If yours is like most organizations, you’re just getting comfortable with ASC 606 and its revenue recognition requirements. That is, you have the procedures and software in place to deal with it — mostly. And now, coming fast on its heels is ASC 842, which dramatically changes the way leases are accounted for.
The intention with 842 is to close loopholes in ASC 840 that have led to many leased assets not showing up on balance sheets. The result could be a significant skew of debt-to-equity ratios. The fix calls for both capital and operating leases to be accounted for. And, just like with ASC 606, lease accounting is turning out to be more work than anticipated. Getting ledger entries right is tough enough, but the real issue is ferreting out all the leases that may be lurking in contracts, where you wouldn’t expect them. For instance, some logistics companies may paper the use of trucks as a lease, while cloud computing companies may show equipment use as a lease.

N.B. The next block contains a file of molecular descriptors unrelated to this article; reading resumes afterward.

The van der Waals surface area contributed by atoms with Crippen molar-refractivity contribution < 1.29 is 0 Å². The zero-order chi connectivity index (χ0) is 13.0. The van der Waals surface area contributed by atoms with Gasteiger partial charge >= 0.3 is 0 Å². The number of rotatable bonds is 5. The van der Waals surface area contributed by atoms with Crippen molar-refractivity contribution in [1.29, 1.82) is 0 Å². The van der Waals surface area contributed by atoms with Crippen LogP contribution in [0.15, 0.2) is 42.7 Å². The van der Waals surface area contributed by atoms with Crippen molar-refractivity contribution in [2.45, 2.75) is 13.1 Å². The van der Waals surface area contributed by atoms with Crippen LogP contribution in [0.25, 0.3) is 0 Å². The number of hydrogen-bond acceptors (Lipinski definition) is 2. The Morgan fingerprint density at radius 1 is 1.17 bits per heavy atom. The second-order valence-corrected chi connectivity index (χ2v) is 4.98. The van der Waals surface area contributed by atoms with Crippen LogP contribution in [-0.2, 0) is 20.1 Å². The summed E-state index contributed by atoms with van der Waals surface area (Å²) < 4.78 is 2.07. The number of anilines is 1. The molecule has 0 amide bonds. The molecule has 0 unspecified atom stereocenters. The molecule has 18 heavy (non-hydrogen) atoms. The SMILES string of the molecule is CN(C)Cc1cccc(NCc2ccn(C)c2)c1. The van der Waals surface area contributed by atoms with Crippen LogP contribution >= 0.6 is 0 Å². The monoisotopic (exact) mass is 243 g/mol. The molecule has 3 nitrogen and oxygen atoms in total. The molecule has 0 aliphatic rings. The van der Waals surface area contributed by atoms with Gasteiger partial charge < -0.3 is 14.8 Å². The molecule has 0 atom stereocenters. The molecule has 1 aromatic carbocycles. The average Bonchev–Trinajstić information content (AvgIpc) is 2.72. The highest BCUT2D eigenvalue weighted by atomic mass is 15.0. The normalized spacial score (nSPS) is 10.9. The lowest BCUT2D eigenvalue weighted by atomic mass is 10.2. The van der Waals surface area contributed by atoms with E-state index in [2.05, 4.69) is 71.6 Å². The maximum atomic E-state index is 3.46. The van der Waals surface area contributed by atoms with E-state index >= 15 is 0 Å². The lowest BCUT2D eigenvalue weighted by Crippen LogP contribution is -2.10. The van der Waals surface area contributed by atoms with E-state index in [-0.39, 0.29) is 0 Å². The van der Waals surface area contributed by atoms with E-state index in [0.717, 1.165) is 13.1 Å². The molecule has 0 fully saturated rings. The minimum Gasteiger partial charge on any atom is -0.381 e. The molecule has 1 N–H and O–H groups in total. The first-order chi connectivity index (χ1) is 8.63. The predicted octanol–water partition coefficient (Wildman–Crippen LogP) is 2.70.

Short-term leases, with a span of less than 12 months, may still be excluded, but all others should now show up on the ledger. By some estimates, that will add trillions to corporate balance sheets.
For CFOs, finding all these leases means examining service contracts already underway and implementing a process to evaluate new contracts as they come in.
Your accounting software may not be up to the task of following the standard. ASC 842 is complex, so spreadsheets may be required to track operating leases until your chosen software fully supports the standard. Of course, complexity plus spreadsheets often add up to errors. As many as 100 fields may need to be tracked per lease, so check your and others’ work.
Most public companies should be well along in their efforts by now, as compliance is required for 2019. Private companies, nonprofits and certain public companies with small floats have been given a reprieve until 2021, but given the complexity of the standard, we recommend you don’t wait to get your lease accounting policies in line with ASC 842.